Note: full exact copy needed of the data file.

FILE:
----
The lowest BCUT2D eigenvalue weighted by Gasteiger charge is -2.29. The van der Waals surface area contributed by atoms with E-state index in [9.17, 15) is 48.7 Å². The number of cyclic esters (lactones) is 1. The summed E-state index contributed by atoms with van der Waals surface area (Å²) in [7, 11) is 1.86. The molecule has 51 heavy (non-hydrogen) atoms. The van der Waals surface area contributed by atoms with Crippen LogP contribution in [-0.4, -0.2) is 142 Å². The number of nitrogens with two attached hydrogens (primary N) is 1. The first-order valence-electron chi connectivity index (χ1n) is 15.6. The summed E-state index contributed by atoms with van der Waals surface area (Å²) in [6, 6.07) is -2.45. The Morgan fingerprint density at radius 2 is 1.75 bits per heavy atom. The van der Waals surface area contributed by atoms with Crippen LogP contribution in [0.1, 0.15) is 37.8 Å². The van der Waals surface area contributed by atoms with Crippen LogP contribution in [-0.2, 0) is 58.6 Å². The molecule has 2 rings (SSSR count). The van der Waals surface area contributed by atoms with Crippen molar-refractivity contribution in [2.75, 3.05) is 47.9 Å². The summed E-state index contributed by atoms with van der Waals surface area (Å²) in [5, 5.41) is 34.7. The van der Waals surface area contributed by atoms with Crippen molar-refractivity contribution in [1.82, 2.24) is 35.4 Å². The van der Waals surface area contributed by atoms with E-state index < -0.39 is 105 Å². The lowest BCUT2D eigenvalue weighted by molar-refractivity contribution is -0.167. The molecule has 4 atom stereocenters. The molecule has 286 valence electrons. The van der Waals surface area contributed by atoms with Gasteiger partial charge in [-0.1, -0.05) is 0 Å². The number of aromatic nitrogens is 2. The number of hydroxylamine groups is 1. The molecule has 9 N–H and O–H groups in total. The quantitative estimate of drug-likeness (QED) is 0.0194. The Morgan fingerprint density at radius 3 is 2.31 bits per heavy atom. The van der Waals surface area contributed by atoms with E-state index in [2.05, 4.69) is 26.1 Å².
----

The lowest BCUT2D eigenvalue weighted by Gasteiger charge is -2.29. The van der Waals surface area contributed by atoms with E-state index in [9.17, 15) is 48.7 Å². The number of cyclic esters (lactones) is 1. The summed E-state index contributed by atoms with van der Waals surface area (Å²) in [7, 11) is 1.86. The molecule has 51 heavy (non-hydrogen) atoms. The van der Waals surface area contributed by atoms with Crippen LogP contribution in [-0.4, -0.2) is 142 Å². The number of nitrogens with two attached hydrogens (primary N) is 1. The first-order valence-electron chi connectivity index (χ1n) is 15.6. The summed E-state index contributed by atoms with van der Waals surface area (Å²) in [6, 6.07) is -2.45. The Morgan fingerprint density at radius 2 is 1.75 bits per heavy atom. The van der Waals surface area contributed by atoms with Crippen LogP contribution in [0.1, 0.15) is 37.8 Å². The van der Waals surface area contributed by atoms with Crippen LogP contribution in [-0.2, 0) is 58.6 Å². The molecule has 2 rings (SSSR count). The van der Waals surface area contributed by atoms with Crippen molar-refractivity contribution in [2.75, 3.05) is 47.9 Å². The summed E-state index contributed by atoms with van der Waals surface area (Å²) in [5, 5.41) is 34.7. The van der Waals surface area contributed by atoms with Crippen molar-refractivity contribution in [1.82, 2.24) is 35.4 Å². The van der Waals surface area contributed by atoms with E-state index < -0.39 is 105 Å². The lowest BCUT2D eigenvalue weighted by molar-refractivity contribution is -0.167. The molecule has 4 atom stereocenters. The molecule has 286 valence electrons. The van der Waals surface area contributed by atoms with Gasteiger partial charge in [-0.1, -0.05) is 0 Å². The number of aromatic nitrogens is 2. The number of hydroxylamine groups is 1. The molecule has 9 N–H and O–H groups in total. The quantitative estimate of drug-likeness (QED) is 0.0194. The Morgan fingerprint density at radius 3 is 2.31 bits per heavy atom. The van der Waals surface area contributed by atoms with E-state index in [2.05, 4.69) is 26.1 Å².